New bill backs compensation for Ohio college athletes


By Andrew Welsh-Huggins - Associated Press



COLUMBUS, Ohio (AP) — College athletes in Ohio could earn money through endorsements and sponsorship deals based on their names, images and likenesses, under legislation introduced Monday that mirrors similar efforts in other states and on the federal level as athletes fight for rights to compensation.

The bill sponsored by state Sen. Niraj Antani, a suburban Dayton Republican, prevents universities or college athletic conferences from punishing athletes if they are compensated based on their sports performance.

Such compensation could involve anything from a book-signing at a bookstore to a deal with a local restaurant. Exceptions include sponsorships for marijuana, alcohol, tobacco and casinos, which are not permitted under the bill, Antani said.

Athletes would have to notify universities 15 days ahead of signing endorsement contracts.

“Today is a big step forward for the rights of student athletes in Ohio,” Antani said. He said the goal is to enact legislation by July 1, which would be speedy by Ohio Statehouse standards.

Even though the compensation system needs federal legislation to govern the whole country, that is still up in the air and so state legislation is needed, said Gene Smith, Ohio State’s longtime athletic director.

He doesn’t believe Ohio is behind and in fact may benefit from seeing what others have done, said Smith, who in 2019 co-chaired the NCAA Board of Governors Federal and State Legislation Working Group.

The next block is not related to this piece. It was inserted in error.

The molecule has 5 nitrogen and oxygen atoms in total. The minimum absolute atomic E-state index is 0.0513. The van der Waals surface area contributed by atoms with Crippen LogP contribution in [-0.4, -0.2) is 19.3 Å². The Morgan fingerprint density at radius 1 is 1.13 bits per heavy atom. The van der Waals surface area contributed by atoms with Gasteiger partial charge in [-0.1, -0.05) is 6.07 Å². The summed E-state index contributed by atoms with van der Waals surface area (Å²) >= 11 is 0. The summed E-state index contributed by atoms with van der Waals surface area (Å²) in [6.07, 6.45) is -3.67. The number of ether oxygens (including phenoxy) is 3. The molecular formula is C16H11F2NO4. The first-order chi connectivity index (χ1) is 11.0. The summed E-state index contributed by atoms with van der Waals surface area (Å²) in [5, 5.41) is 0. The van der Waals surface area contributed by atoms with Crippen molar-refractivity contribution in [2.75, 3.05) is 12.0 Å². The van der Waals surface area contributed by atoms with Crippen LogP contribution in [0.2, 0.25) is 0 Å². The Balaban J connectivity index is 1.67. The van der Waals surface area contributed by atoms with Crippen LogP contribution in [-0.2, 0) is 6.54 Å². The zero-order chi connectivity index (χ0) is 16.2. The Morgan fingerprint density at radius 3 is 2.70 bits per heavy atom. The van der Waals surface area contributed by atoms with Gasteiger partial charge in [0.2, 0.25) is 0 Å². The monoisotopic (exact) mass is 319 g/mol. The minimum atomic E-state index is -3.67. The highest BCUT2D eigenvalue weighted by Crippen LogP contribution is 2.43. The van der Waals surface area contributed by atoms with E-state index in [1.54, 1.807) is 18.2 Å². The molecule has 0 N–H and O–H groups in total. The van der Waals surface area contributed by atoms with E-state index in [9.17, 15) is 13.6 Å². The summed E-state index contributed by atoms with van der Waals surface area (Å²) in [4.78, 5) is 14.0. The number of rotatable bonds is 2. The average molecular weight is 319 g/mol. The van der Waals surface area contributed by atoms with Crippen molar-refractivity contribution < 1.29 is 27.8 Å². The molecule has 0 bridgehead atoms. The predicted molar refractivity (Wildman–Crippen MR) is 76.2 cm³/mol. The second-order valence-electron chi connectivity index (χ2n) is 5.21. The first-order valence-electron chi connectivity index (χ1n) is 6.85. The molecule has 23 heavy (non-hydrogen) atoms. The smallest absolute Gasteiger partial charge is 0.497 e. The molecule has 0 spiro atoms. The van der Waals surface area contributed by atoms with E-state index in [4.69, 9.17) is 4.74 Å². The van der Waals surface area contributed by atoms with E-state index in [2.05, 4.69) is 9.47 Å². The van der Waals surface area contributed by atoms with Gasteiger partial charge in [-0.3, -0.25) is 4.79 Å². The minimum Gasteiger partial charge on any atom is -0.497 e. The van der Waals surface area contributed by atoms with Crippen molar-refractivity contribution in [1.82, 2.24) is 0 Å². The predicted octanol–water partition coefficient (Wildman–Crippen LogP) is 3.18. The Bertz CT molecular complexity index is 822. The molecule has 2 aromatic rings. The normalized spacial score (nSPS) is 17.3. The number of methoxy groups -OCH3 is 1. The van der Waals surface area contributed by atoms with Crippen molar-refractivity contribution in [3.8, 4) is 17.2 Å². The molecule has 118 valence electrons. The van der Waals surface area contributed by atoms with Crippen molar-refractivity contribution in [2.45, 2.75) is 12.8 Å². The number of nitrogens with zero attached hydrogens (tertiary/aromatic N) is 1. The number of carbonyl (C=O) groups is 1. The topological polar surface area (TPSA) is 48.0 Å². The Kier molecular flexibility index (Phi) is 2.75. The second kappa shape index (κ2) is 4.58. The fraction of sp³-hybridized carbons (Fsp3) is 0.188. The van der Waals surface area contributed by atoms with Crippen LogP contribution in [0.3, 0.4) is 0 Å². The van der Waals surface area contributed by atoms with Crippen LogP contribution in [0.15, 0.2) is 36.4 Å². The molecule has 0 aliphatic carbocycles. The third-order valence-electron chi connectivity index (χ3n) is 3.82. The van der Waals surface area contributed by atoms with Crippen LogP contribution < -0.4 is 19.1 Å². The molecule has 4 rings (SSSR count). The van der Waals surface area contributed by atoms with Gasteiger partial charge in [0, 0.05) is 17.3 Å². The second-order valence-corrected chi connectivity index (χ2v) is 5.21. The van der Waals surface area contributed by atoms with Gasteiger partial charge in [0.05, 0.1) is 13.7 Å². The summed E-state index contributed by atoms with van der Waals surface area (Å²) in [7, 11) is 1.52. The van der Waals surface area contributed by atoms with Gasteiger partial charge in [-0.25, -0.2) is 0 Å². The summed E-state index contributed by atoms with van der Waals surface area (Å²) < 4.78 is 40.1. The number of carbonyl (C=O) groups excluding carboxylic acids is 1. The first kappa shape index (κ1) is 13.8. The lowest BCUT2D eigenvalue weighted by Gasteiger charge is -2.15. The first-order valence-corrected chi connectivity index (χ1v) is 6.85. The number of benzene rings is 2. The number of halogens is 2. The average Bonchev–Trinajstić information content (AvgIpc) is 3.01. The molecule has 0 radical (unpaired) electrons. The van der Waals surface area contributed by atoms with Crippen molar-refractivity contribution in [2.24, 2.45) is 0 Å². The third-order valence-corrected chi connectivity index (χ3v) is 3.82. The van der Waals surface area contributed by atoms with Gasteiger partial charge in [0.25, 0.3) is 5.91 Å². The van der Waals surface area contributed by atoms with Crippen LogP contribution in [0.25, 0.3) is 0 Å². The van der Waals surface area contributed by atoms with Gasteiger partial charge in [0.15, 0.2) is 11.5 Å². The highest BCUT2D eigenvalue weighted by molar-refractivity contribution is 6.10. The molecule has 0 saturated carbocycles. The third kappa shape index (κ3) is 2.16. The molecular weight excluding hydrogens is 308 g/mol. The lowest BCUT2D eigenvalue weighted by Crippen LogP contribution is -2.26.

Smith said he still hopes the NCAA will pass its own rules in June.

Since 2019, 16 states — including Arizona, Nebraska, and Michigan — have approved legislation allowing college athletes to make money through advertisements, sponsorship deals and other types of promotions based on their athletic success.

Five of those bills — approved by Alabama, Florida, Georgia, Mississippi and New Mexico — become law July 1.

The U.S. Supreme Court in March heard arguments brought by athletes who say the NCAA’s current rules are unfair and violate federal antitrust law designed to promote competition. Both liberal and conservative justices seemed sympathetic to the athletes’ position during oral arguments.

The NCAA is in the process of trying to amend its rules to allow athletes to profit from their names, images and likenesses. That would allow athletes to earn money for things like sponsorship deals, online endorsement and personal appearances. For some athletes, those amounts could dwarf any education-related benefits.

Last month, Ohio GOP U.S. Rep. Anthony Gonzalez, a former Ohio State football player, reintroduced a bipartisan bill that would give college athletes the right to earn money through endorsements and sponsorship deals.

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Associated Press writer Steve Megargee in Milwaukee contributed to this report.

By Andrew Welsh-Huggins

Associated Press